Robot farmers are the future

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Horticulture is a booming business. One might think that the farming industry is dying, but horticulture says its not. The number one product of horticulture are shrubs. These are small to medium-sized woody plants grown in greenhouses and nurseries. These facilities take up a lot of land and needs a big working force, which is shrinking in number.

Canadian horticulturists hire people from Mexico to do menial labor for the greenhouses. This poses a lot of additional expenses such as processing of working visas, and providing housing for the workers. A group named Advanced Intelligent Systems (AIS) is on the way to provide solutions for these concerns, not just for Canadian horticulturists, but for the industry as a whole.

AIS gave birth to BIGTOP, an autonomous robot designed for horticulture. BIGTOP carries and moves several shrubs at the same time. It also tracks inventory and examines a plant’s health. Being connected to the cloud, BIGTOP can directly send a picture of a sick plant to a nursery worker. Instructions from the expert would be given to the robot to perform to the plant. There are also other robots that do other tasks, depending on what the nursery operator needs.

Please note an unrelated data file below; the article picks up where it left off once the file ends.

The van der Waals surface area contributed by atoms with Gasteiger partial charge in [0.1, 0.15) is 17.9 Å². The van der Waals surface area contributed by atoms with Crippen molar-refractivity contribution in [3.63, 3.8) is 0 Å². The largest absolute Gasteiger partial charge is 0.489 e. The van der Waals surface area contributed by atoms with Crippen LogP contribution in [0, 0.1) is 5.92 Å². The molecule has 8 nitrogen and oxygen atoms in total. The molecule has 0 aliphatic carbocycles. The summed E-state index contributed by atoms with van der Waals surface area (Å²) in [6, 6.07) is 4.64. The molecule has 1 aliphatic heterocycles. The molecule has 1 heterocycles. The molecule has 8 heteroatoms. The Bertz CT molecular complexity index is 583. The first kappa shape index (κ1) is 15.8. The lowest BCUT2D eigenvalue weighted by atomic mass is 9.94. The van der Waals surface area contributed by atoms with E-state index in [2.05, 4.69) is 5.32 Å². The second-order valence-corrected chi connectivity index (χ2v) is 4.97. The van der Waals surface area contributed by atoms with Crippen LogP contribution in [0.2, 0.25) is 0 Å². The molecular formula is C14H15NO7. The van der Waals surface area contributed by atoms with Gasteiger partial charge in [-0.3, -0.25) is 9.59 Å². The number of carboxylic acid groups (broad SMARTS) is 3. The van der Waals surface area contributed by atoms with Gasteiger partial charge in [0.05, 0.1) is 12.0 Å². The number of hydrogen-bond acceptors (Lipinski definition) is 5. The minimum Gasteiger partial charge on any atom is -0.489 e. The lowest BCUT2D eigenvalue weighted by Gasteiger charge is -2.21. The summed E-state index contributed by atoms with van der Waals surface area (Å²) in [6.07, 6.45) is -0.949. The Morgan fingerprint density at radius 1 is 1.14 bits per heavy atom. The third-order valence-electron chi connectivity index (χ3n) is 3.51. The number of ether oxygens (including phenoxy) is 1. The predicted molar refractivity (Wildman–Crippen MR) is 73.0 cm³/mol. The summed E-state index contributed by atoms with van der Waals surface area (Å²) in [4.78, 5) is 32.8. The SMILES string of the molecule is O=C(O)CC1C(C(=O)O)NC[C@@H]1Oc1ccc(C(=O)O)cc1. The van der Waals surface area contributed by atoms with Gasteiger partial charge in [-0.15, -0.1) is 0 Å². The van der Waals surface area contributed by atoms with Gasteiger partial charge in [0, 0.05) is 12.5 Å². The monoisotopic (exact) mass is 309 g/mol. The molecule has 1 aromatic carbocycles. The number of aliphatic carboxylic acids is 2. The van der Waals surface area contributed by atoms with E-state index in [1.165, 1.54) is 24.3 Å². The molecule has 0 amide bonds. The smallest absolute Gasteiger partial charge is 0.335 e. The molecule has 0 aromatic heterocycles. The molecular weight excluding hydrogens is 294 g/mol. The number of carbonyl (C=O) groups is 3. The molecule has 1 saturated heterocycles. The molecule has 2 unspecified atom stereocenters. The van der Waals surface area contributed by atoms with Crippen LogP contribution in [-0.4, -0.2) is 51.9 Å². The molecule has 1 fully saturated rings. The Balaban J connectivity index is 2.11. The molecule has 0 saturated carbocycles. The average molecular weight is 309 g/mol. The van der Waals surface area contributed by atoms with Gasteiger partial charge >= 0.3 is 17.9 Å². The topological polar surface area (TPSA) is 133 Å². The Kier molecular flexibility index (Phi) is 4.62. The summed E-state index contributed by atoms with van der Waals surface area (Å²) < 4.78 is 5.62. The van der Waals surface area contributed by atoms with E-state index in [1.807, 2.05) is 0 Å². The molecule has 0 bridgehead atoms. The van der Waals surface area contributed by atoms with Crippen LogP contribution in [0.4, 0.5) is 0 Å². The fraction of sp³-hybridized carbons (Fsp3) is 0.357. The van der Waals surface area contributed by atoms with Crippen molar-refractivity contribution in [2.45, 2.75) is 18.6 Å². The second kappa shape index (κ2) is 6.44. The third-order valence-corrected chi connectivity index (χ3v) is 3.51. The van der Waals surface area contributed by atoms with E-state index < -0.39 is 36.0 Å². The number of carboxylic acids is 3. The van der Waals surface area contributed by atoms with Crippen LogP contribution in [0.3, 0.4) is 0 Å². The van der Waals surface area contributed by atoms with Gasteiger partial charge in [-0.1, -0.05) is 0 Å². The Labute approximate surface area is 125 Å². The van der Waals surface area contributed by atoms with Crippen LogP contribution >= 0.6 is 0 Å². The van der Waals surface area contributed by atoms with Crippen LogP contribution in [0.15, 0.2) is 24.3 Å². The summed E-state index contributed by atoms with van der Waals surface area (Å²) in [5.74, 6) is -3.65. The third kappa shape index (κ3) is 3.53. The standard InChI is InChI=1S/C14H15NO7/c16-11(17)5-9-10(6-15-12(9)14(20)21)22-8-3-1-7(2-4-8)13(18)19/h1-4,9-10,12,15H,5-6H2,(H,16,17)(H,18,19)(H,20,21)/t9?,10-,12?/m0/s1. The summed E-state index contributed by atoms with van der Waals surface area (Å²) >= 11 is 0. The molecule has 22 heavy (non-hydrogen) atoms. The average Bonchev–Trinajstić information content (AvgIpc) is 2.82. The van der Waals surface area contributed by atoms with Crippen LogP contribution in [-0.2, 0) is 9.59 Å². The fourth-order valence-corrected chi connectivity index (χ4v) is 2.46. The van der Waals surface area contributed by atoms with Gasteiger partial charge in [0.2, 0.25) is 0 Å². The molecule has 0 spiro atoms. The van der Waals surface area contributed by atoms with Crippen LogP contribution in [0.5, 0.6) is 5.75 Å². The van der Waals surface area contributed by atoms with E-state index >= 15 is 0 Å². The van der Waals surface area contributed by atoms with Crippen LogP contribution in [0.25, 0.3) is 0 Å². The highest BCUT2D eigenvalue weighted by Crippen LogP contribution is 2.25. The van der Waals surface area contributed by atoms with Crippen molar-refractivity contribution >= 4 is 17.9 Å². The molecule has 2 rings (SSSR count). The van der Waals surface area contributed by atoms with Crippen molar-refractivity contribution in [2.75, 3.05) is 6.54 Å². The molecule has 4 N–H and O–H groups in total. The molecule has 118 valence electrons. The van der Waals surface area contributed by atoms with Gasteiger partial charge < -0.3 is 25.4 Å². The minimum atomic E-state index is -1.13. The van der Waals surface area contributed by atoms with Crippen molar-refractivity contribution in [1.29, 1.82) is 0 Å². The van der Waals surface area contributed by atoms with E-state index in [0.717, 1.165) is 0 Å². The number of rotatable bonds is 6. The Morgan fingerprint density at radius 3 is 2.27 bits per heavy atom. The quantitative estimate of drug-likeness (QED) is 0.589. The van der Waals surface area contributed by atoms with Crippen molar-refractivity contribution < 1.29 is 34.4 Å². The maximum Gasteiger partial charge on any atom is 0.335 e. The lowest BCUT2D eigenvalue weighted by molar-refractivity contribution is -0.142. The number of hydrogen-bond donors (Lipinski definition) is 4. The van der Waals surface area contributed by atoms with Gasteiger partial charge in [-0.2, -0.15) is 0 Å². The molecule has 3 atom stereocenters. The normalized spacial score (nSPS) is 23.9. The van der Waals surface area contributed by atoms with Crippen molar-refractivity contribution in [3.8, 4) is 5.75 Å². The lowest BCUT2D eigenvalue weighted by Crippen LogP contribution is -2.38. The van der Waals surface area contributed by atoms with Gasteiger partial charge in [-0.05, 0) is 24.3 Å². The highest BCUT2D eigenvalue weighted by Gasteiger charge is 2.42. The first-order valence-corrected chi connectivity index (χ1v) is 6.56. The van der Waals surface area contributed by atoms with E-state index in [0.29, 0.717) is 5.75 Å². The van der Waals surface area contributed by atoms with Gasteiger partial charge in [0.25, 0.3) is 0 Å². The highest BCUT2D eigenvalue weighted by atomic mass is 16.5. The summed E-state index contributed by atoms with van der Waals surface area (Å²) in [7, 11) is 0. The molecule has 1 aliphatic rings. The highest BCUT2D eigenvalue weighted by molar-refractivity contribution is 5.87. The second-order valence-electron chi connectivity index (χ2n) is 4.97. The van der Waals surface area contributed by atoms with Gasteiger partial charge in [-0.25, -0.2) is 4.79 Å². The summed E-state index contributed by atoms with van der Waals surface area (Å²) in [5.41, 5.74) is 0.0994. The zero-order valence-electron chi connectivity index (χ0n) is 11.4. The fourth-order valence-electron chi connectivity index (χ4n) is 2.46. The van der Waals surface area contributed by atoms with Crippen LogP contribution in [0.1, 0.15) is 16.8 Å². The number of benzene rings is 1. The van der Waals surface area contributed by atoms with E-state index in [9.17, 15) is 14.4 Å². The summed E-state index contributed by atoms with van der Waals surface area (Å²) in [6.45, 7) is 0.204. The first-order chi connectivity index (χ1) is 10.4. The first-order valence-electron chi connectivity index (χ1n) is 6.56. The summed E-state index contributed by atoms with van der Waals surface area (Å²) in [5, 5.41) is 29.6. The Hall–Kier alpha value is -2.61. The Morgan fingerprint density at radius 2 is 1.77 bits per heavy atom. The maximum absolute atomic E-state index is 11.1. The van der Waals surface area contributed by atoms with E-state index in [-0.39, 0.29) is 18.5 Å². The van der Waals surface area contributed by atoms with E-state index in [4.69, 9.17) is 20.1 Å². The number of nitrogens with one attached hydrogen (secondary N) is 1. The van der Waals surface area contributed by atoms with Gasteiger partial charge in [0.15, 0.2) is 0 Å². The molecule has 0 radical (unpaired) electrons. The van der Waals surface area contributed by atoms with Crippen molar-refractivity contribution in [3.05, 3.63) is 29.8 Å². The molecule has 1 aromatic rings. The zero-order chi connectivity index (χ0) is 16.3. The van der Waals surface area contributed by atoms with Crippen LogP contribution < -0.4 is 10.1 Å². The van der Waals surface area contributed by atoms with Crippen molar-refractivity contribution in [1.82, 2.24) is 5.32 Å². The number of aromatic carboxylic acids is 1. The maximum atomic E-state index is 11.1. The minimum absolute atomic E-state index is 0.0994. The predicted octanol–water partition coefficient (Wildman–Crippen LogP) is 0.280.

The likes of BIGTOP can perform more efficiently than a human being, at a lower cost. Using robots also avoid accidents and lessen plant stress. The capital on these robots might be high at first but is actually more economical than hiring laborers.

The creators of BIGTOP are also developing robots not just for horticulture but also for mining, warehousing, surveillance, and even filmmaking.

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